There are very few kids out there who don’t love sugar and sweet treats, and these are one of the largest challenges facing parents and kids dentists alike when it comes to child dental care. Too much sugar can lead to tooth decay, cavities and other problems, but it can also be tough to find snacks your kids like without involving sugar.
At Children’s Crossing Pediatric Dentistry, we’ve seen all of this before. Here are some basics on sugar and cavities, plus a potential alternative that may help.
Sugar and Cavity Basics
Sugar is one of the primary drivers of bacteria found in the mouth, which create acid that erodes tooth enamel. This same bacteria is responsible for causing plaque as well, which leads to cavities.
To help avoid too much sugar, be careful about the kinds of foods and drinks you buy. Check nutritional information for sugar content, and try to avoid high-sugar drinks like soda, fruit juice and sports drinks altogether. As a natural substitute, try to add more fruits and vegetables to the diet – fruits in particular are sweet and can be passed off as a tasty treat in some cases.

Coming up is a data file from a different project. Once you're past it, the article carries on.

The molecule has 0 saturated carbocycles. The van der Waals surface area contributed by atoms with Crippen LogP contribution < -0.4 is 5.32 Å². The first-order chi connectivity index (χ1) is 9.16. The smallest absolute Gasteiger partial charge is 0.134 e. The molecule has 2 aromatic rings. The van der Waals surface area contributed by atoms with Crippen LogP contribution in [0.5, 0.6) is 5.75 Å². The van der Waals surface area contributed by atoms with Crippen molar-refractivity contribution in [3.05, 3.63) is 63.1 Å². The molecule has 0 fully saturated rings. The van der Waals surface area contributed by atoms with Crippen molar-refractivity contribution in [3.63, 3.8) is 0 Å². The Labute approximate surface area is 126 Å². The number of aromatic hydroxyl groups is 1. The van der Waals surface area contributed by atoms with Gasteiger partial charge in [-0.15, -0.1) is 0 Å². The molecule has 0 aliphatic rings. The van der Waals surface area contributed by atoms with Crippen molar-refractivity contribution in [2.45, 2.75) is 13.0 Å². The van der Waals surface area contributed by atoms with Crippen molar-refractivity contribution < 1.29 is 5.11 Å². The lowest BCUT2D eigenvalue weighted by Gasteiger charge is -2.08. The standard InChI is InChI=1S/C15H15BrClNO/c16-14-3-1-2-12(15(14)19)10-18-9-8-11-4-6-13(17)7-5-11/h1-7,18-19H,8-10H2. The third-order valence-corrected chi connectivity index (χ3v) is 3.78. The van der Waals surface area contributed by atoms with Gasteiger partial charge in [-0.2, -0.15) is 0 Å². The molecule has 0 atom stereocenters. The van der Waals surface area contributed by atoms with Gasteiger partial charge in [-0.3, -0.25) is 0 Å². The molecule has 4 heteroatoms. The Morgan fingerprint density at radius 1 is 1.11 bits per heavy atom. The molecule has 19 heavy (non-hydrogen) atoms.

Xylitol – The Sugar Alternative
An alternative that’s rapidly growing in popularity is xylitol, a substance that’s familiar to sugar in taste and texture but lacks many of the health and dental downsides. Xylitol is found naturally in fruits and vegetables, with a genetic makeup that stops cavities rather than adding to them – it actually prevents acid from attacking the teeth, and can strengthen enamel and prevent tooth decay.
Xylitol also contributes directly to saliva production, one of the natural defenses the body has against cavities and a bad pH balance. Xylitol can be found in simple granules similar to sugar, and it’s easy to substitute in cooking. It can be found in numerous health food stores and natural grocers. Try substituting, and see if your kids even notice – many don’t.
For more on sugar and sugar substitutes, or to find out about any of our other children’s dentist services, contact the offices of Children’s Crossing Pediatric Dentistry today.